June 19, 2013
In response to the revelation that the NSA has been illegally spying on all Americans for more than a decade, NSA chief General Keith Alexander claimed that the spying prevented a terrorist attack on Wall Street and the New York subway.
There’s only one problem: the claim is completely false.
The Christian Science Monitor notes today:
According to officials at the House Intelligence hearing, this plan was caught when the NSA was using its Internet intercept authority to monitor the communications of a known extremist in Yemen.
This suspect, in turn, was in contact with an individual in the United States named Khalid Ouazzani. Thus warned, the FBI investigated Mr. Ouazzani through traditional law enforcement methods, and discovered a burgeoning plot to bomb the NYSE.
“Ouazzani had been providing information and support to this plot,” FBI Deputy Director Sean Joyce told lawmakers.
However, Mr. Ouazzani pleaded guilty to providing material support — in his case,money — to Al Qaeda, not to terror planning. His May 2010 plea agreementmakes no mention of anything related to the New York Stock Exchange, or any bomb plot, notes David Kravets in Wired magazine.
Plus, Ouazzani’s defense attorney said Tuesday the stock market allegation was news to him.
“Khalid Ouazzani was not involved in any plot to bomb the New York Stock Exchange,” attorney Robin Fowler told Wired.
How much did this bad guy give Al Qaeda? $23,000 total.
The other publicly-discussed disrupted terror plot — on the New York subway — was also not really due to government’s overbroad spying program.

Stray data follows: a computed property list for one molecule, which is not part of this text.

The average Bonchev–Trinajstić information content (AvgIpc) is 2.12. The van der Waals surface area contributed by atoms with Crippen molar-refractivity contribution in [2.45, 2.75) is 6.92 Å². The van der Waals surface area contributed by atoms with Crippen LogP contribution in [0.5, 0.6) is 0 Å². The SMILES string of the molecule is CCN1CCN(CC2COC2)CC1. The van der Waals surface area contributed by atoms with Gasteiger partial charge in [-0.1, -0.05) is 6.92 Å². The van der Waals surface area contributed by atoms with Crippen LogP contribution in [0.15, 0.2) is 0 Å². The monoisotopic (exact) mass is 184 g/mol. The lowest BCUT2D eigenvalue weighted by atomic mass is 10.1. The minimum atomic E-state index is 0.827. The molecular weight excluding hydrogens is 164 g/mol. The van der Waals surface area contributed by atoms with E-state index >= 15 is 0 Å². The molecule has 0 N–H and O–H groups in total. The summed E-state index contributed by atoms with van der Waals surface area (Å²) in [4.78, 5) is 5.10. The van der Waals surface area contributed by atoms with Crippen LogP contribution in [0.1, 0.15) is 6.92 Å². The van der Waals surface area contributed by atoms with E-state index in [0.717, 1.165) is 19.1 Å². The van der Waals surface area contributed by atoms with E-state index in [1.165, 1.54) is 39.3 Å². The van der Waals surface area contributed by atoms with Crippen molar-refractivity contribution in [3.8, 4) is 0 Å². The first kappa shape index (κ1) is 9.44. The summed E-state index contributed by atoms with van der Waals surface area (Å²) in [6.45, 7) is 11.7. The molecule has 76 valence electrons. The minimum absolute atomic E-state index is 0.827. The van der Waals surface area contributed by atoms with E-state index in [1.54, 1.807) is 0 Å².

The Associated Press reports:
Little was offered to substantiate claims that the programs have been successful in stopping acts of terrorism that would not have been caught with narrower surveillance. In the New York subway bombing case, President Barack Obama conceded the would-be bomber might have been caught with less sweeping surveillance.
The Christian Science Monitor notes of the New York subway case:
As to the New York subway plot, it was discovered not by analysis of vast amounts of Internet data of foreign users, but rather by old-fashioned police work, according to The Guardian ….
In addition, the Guardian pointed out:
Lawyers and intelligence experts with direct knowledge of two intercepted terrorist plots that the Obama administration says confirm the value of the NSA’s vast data-mining activities have questioned whether the surveillance sweeps played a significant role ….
Indeed, top security experts say that mass surveillance does not help keep us safe.
Glenn Greenwald notes:
This is just the same playbook that U.S. government officials have been using for the last five decades whenever anything gets done that brings small amounts of transparency to the bad conduct that they do in the dark. They immediately accuse those who brought that transparency of jeopardizing national security. They try and scare the American public into believing that they’ve been placed at risk and that the only way they can stay safe is to trust the people in power to do whatever it is they want to do without any kinds of constraints, accountability or light of any kind.
Postscript: Mr. Ouazzani giving $23,000 to Al Qaeda is indeed a crime. He supported Al Qaeda, and was rightly prosecuted and convicted for that crime. But given that the American government has been providing arms, money and logistical support to Al Qaeda in Syria, Libya, Mali, Bosnia and other countries — and related Muslim terrorists in Chechnya, Iran, and many other countries — Mr. Ouazzani’s support for terrorism seems rather small in comparison.